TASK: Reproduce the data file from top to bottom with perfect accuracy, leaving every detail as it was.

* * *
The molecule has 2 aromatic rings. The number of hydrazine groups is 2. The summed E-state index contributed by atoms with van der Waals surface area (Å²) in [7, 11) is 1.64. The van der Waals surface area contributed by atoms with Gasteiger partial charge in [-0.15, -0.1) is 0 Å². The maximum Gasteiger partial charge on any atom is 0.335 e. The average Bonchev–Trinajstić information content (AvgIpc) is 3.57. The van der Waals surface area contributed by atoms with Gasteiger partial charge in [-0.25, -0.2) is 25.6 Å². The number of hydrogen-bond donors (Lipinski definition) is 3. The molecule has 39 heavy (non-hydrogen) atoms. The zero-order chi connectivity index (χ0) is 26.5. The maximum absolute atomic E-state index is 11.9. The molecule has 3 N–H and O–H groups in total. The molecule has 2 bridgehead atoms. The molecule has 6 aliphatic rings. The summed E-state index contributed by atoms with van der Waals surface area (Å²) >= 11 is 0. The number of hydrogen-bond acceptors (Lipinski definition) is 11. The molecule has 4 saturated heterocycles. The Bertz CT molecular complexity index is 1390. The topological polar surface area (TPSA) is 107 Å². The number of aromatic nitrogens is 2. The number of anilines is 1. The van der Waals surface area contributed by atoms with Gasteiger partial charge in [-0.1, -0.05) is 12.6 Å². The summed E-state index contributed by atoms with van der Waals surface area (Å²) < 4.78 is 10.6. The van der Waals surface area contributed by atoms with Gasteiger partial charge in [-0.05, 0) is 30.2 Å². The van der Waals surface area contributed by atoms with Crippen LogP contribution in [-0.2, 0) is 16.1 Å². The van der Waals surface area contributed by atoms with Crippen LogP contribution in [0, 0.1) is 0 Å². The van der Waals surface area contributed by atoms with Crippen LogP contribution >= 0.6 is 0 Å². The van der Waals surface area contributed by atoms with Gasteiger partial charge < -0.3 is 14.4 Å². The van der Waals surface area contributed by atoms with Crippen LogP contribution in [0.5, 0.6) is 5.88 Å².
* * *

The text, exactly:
The molecule has 2 aromatic rings. The number of hydrazine groups is 2. The summed E-state index contributed by atoms with van der Waals surface area (Å²) in [7, 11) is 1.64. The van der Waals surface area contributed by atoms with Gasteiger partial charge in [-0.15, -0.1) is 0 Å². The maximum Gasteiger partial charge on any atom is 0.335 e. The average Bonchev–Trinajstić information content (AvgIpc) is 3.57. The van der Waals surface area contributed by atoms with Gasteiger partial charge in [-0.25, -0.2) is 25.6 Å². The number of hydrogen-bond donors (Lipinski definition) is 3. The molecule has 39 heavy (non-hydrogen) atoms. The zero-order chi connectivity index (χ0) is 26.5. The maximum absolute atomic E-state index is 11.9. The molecule has 3 N–H and O–H groups in total. The molecule has 2 bridgehead atoms. The molecule has 6 aliphatic rings. The summed E-state index contributed by atoms with van der Waals surface area (Å²) >= 11 is 0. The number of hydrogen-bond acceptors (Lipinski definition) is 11. The molecule has 4 saturated heterocycles. The Bertz CT molecular complexity index is 1390. The topological polar surface area (TPSA) is 107 Å². The number of aromatic nitrogens is 2. The number of anilines is 1. The van der Waals surface area contributed by atoms with Gasteiger partial charge in [-0.1, -0.05) is 12.6 Å². The summed E-state index contributed by atoms with van der Waals surface area (Å²) < 4.78 is 10.6. The van der Waals surface area contributed by atoms with Gasteiger partial charge in [-0.05, 0) is 30.2 Å². The van der Waals surface area contributed by atoms with Crippen LogP contribution in [-0.2, 0) is 16.1 Å². The van der Waals surface area contributed by atoms with Crippen LogP contribution in [0, 0.1) is 0 Å². The van der Waals surface area contributed by atoms with Crippen LogP contribution >= 0.6 is 0 Å². The van der Waals surface area contributed by atoms with Gasteiger partial charge < -0.3 is 14.4 Å². The van der Waals surface area contributed by atoms with Crippen LogP contribution in [0.5, 0.6) is 5.88 Å².